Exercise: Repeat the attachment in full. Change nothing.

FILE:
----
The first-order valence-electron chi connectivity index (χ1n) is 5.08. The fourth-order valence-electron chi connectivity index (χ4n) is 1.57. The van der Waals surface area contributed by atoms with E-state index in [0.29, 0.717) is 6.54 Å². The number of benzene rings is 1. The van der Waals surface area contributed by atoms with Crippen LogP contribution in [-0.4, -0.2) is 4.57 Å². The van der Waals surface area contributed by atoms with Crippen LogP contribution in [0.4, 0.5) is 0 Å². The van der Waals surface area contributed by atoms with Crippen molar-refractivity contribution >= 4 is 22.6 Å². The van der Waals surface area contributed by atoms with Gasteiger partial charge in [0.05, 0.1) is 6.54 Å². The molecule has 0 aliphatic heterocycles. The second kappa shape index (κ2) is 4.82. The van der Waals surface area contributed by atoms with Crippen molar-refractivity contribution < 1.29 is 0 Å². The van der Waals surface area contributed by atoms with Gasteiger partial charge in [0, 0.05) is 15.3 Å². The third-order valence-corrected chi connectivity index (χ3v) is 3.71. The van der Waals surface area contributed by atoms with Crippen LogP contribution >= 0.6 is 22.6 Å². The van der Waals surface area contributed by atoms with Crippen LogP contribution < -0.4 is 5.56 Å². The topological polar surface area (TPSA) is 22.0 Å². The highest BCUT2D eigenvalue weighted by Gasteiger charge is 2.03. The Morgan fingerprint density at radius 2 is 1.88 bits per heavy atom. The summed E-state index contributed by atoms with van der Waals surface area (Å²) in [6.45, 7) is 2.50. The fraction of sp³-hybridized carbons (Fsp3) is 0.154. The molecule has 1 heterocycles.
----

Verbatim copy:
The first-order valence-electron chi connectivity index (χ1n) is 5.08. The fourth-order valence-electron chi connectivity index (χ4n) is 1.57. The van der Waals surface area contributed by atoms with E-state index in [0.29, 0.717) is 6.54 Å². The number of benzene rings is 1. The van der Waals surface area contributed by atoms with Crippen LogP contribution in [-0.4, -0.2) is 4.57 Å². The van der Waals surface area contributed by atoms with Crippen LogP contribution in [0.4, 0.5) is 0 Å². The van der Waals surface area contributed by atoms with Crippen molar-refractivity contribution >= 4 is 22.6 Å². The van der Waals surface area contributed by atoms with Gasteiger partial charge in [0.05, 0.1) is 6.54 Å². The molecule has 0 aliphatic heterocycles. The second kappa shape index (κ2) is 4.82. The van der Waals surface area contributed by atoms with Crippen molar-refractivity contribution < 1.29 is 0 Å². The van der Waals surface area contributed by atoms with Gasteiger partial charge in [0, 0.05) is 15.3 Å². The third-order valence-corrected chi connectivity index (χ3v) is 3.71. The van der Waals surface area contributed by atoms with Crippen LogP contribution >= 0.6 is 22.6 Å². The van der Waals surface area contributed by atoms with Crippen LogP contribution < -0.4 is 5.56 Å². The topological polar surface area (TPSA) is 22.0 Å². The highest BCUT2D eigenvalue weighted by Gasteiger charge is 2.03. The Morgan fingerprint density at radius 2 is 1.88 bits per heavy atom. The summed E-state index contributed by atoms with van der Waals surface area (Å²) in [6.45, 7) is 2.50. The fraction of sp³-hybridized carbons (Fsp3) is 0.154. The molecule has 1 heterocycles.